Sunday, 23 January 2011

Daylight robbery

Sunderland manager Steve Bruce has been left feeling a little cheated this week, after Darren Bent left the Black Cats to join relegation strugglers Aston Villa for a figure rumoured to be around £18million, rising to £24million. It all seems a little fishy, and Steve Bruce has accused Villa manager Gerard Houllier of being disrespectful and unsporting, and believes that in order to get the deal done in the two days after Bent handed in a transfer request Houllier must have spoken to Bent behind Bruce's back.

To cover all angles, though, he has hit out at Bent for leaving, saying he could have shown some respect by staying until the end of the season, rather than jump ship at the first call. And I am sure Sheffield United, Wigan and Crystal Palace fans know how the Black Cats feel. After all, I am sure all remember how quick a certain Steve Bruce was to leave to pastures new, and he left Wigan after just 2 months in charge, and Palace after only 3. During his early managerial career, he had managed 5 clubs in the space of three years, and I am sure that of all people the irony of his comments will not be lost on him.

Also feeling robbed this week is Harry Redknapp, who has admitted he was mugged when he went on a scouting expedition to look at Atletico striker Diego Forlan in the Madrid derby. 2 men tugged at his trousers to distract him as four others rifled through his pockets taking everything in them.

Sunday, 19 December 2010

Time for the first Winter World Cup?

While Sepp Blatter's controversial and horrific comments with regards to gay sex at the 2022 Qatar World Cup rightly made headlines, he also mentioned in the very same press conference something that went unnoticed by many, but is perhaps a far more significant dilemma.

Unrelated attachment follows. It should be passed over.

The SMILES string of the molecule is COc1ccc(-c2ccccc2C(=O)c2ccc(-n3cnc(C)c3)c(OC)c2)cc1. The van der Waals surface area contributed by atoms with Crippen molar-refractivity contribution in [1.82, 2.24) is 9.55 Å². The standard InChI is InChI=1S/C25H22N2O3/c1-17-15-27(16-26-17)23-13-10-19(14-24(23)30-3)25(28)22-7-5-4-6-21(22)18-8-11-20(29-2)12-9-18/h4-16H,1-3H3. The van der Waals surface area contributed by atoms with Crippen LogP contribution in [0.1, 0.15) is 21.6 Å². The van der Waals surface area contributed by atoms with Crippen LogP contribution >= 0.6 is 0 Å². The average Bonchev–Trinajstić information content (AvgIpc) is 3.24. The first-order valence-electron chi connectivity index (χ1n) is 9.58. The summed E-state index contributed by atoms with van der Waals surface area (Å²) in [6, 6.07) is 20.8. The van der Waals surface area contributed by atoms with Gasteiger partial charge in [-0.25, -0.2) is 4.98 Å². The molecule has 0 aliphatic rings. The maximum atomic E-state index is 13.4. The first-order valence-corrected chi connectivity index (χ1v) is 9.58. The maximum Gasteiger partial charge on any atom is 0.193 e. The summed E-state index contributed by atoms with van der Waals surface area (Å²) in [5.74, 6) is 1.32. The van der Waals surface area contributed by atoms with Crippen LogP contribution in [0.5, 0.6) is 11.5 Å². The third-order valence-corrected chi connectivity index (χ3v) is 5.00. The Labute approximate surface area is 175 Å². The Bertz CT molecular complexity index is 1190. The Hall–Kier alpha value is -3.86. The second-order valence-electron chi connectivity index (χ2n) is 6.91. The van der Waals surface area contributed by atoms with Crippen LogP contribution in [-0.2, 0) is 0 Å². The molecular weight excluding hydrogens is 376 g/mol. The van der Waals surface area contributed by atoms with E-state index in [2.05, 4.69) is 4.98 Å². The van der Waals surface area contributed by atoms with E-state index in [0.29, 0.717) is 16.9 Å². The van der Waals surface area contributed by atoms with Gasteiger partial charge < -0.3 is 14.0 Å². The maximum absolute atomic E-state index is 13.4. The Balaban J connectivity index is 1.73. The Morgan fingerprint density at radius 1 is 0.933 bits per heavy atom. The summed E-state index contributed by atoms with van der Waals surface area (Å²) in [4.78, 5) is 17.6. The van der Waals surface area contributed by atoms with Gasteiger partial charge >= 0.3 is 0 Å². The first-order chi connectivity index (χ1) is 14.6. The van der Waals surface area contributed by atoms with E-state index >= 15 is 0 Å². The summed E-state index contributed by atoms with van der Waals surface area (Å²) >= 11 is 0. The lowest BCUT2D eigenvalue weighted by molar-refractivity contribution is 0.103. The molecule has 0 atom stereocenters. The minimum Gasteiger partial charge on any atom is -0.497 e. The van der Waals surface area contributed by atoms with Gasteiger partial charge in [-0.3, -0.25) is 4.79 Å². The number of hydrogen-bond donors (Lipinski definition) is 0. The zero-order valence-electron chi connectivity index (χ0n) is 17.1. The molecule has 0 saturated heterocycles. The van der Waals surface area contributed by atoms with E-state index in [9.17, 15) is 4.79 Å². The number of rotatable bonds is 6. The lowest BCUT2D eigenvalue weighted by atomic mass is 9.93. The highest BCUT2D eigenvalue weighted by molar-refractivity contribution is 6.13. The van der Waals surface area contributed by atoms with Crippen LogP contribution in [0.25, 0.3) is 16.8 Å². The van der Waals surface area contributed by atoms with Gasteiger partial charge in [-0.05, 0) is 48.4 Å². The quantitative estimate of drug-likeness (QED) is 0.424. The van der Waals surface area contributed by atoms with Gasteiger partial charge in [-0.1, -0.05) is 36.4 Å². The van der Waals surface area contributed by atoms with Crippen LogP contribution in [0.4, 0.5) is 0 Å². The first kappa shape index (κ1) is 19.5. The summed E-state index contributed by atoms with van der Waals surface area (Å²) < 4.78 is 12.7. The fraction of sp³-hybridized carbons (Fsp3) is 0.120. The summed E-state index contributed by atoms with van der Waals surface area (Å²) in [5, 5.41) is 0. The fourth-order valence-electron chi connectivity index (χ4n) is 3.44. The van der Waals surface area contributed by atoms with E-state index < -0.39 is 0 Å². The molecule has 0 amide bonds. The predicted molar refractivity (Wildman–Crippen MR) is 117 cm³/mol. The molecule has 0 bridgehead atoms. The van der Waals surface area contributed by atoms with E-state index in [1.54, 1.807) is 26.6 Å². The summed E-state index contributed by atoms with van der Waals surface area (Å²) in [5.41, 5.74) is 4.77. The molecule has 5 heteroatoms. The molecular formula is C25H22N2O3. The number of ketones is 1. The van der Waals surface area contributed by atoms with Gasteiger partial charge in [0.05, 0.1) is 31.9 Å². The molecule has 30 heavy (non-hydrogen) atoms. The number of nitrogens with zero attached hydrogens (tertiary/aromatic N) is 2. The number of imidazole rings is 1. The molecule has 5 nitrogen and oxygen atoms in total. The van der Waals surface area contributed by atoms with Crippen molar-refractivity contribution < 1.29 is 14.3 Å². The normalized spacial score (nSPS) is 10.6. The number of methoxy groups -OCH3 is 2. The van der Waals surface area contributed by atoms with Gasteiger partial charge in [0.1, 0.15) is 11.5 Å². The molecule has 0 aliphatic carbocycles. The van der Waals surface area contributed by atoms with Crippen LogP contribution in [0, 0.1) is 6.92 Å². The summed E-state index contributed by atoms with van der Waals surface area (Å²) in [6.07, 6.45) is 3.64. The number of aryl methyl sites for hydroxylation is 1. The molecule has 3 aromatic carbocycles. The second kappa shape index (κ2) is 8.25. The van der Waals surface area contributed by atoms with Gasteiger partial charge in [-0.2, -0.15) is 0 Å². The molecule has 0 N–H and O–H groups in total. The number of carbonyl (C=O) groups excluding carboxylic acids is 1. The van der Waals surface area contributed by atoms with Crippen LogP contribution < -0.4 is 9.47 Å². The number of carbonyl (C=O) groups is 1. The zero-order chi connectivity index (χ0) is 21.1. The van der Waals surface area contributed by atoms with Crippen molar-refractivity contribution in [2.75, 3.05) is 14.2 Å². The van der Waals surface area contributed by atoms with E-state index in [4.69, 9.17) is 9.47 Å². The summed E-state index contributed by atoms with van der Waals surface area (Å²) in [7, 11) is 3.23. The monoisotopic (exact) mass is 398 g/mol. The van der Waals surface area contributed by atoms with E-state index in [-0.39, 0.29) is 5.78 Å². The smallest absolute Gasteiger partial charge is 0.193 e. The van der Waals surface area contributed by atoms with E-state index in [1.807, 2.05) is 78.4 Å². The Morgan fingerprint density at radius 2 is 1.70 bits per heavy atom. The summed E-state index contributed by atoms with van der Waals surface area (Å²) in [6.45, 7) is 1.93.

It has been barely a fortnight since Russia and Qatar won the rights to host the 2018 and 2022 World Cups respectively, but just as it seemed the fuming football fans around the world had begun to calm down, FIFA decided to try and land another bombshell by announcing that it was considering moving the World Cup from it's usual date of June and July, to a much earlier January tournament, in order to help cope with the ridiculously high temperatures of the summer months.

The idea was not one of Sepp's, however, former players, and FIFA executive committee members Franz Beckenbauer and Michel Platini first came up with the idea, before on Thursday the FIFA general secretary said "why not?" when asked about the first ever winter World Cup.

Then, in his press conference on Friday, our favourite FIFA member said this;

"I definitely support to play in winter [in Qatar]. To play when the climate is appropriate and I'm thinking about footballers, not only the fans but the actors. Where there's a will, there's a way."

It is understandable that it will be tough for the players to play in such a gruelling temperature, even with the proposed air conditioned stadia, but is this not why FIFA gave the Qatar bid such a poor safety rating? So why was it voted for?

This will add to the failed bidders' anger and sense of injustice, as if they weren't sore enough. It seems that the factors that may have deterred voters from voting for a nation could now be avoided rather easily.

But there is no rule to state when a World Cup should be held, it has just traditionally been held in the summer months, however there is nothing to stop Qatar holding a World Cup in January. FIFA tend to work out the scheduling for World Cup 2-3 seasons in advance, so there would be plenty of preparation time, and so it is not a matter of FIFA and Qatar picking a date a letting everybody else work around it.

There are still 12 years, or 11 if it is in January, until the World Cup, so there is plenty of planning time, but the big clubs in Europe in particular will do everything in their power to avoid a winter World Cup.